May 28, 2012
My father was born in 1920. His dad left one year later.
He was raised by his mother and his aunt. He was ten when the great depression hit this world. Dad eventually left school to find work. He joined the CCC, and later enlisted in the U.S. Army – a truck driver in the 262 Infantry.
His battle and campaign credentials include: Normandy, Ardennes (the Bulge), Northern France, and Rhineland. He brought home some cool memorabilia. We seven kids destroyed it, as the war could not.
Dad did not talk about the war, except for the cases of wine diverted from the brass, or the time he chauffeured General Omar Bradley. He said the captured Germans seemed just like them. Only they were on the losing side.
He died at sixty.
Each Memorial Day my parents had a picnic. It was an open house and lasted late into the night.
The following poem is about my father and makes reference to such an occasion:
Dad Wore Hats
Not when he should have.
On a cold bright day
he would call out
where is your hat?
while the wind played
in his hair.
Nor the way he should have.
It was always
crunched atop his head
by a nephew or daughter
running around our backyard
at a picnic.
Nor what he should have.
Into the dewy night
the adults would sing,
heads touching in harmony -
dad smoking a Chesterfield
wearing a bonnet.
January 30, 2012
Newt is a brute,
a brute is Newt.
Newt you are moot,
so moot is Newt;
A bloated ego,
and vile to boot…
you’re so NOT astute!
January 22, 2012
You are going
to a place
of perfect knowing
January 1, 2012
Belief in the The Apocalypse of John
asserts peace is unattainable
until the “second coming” of Christ.
That until there is a worldwide conflagration;
until a Christ lead theocracy emerges -
peace is impossible.
How can an Armageddonist work for peace
November 11, 2011
October 29, 2011
Source: Flame and Shadow (1920)
Illustration by Winifred Bromhall (1925)
December 18, 2010
You never look
I often look
I am told
I am told
I look into
your restaurant -
my week’s wages
in a night
I could go on
but I have been ordered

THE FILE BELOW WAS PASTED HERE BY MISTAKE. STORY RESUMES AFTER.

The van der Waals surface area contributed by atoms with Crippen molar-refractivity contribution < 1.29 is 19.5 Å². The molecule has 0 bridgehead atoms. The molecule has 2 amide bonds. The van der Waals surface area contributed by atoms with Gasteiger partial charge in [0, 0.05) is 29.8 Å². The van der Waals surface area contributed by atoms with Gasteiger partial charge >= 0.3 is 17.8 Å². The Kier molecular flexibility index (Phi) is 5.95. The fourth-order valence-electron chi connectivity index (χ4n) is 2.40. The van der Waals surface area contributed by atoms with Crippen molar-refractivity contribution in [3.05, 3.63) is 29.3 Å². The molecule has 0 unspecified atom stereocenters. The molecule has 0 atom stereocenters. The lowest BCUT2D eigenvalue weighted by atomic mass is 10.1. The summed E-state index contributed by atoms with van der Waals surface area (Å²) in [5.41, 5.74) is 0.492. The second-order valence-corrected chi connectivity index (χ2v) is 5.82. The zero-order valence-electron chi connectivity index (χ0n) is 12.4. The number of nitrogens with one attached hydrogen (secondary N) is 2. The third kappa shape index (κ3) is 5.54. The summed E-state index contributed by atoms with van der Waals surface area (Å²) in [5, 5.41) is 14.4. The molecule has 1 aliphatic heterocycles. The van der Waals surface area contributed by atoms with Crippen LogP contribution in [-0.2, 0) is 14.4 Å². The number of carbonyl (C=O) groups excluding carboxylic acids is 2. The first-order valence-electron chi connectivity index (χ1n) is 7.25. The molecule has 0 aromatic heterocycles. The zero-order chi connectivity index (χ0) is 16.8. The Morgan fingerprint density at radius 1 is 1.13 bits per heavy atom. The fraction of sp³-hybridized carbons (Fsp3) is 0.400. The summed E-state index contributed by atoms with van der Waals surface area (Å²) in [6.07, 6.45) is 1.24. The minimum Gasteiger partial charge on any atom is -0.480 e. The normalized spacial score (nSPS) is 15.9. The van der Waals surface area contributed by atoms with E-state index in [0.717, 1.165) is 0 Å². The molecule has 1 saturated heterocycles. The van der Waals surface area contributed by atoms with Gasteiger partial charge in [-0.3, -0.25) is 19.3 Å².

to move along…
December 16, 2010
a wave goodbye
paints a new horizon
In memory of Paul Squires, whose presence and comments graced this site with some regularity. Paul was a well regarded published poet and author of the acclaimed book The Puzzle Box. His fine work can be appreciated at his blog gingatao. Thank you Paul for your words and humanity.
Here are some wonderfully written tributes:
Paul Squires at Aletha Kuschan’s Weblog
Paul Squires and Proust at Words
Paul Squires, Poet Laureate Of The Universe at Absurdistry’s Weblog
Paul Squires: Some things are not ghosts at art predator.
Paul Squires: true original, gone… at Another Lost Shark
Paul performing his poetry:
Here is the poem, Listen:
Listen By Paul Squires
Listen. Not to me. On a cool, clear night like this the traffics are louder.
They hurrr by like bundles of compressed air whirlywinding someone
home. The old man next door has gone to bed. He coughs his awakeness
and will soon snore his dream.
This pen pushes black ink across a white page with a jumping, scratching
rhythm. The next three dots are not a device they are a drum roll…
This last full stop is a rimshot crack.
The oceans from which you come continue in your breath, hear soft lines
rhythm in and curl out. You are a continent composed of dreams, a land of
mystery and miracles and your heartbeat I hear as the voice of God
entrusting her creation to you. This is not a metaphor nor an allegory nor an
image. You are not a story you tell yourself. Your life is not an American
Movie. Star light is real and brings the heavens to you to kiss your eyes and in this cold night voices purr in the street as drunkards roll home and cats pursue the objectives of their owners and an old grey muzzle dog’s tail thumps once on a bare wooden floor.
The moon speaks to him in his voice and to you in the voice of your blood and the ocean though miles away moils in each of your cells, salt water in your tears, salt water in your blood coloured by passion and the breathing you hear is not your own, nor mine but the voice of a child a thousand miles away, born before his time and waiting. Waiting for your eternal embrace, your warmth to bring him home and his mother in the clouds of morning, in the ever present sunrise, you can hear her smile in birdsong and in the crackle of dry leaves under bare feet.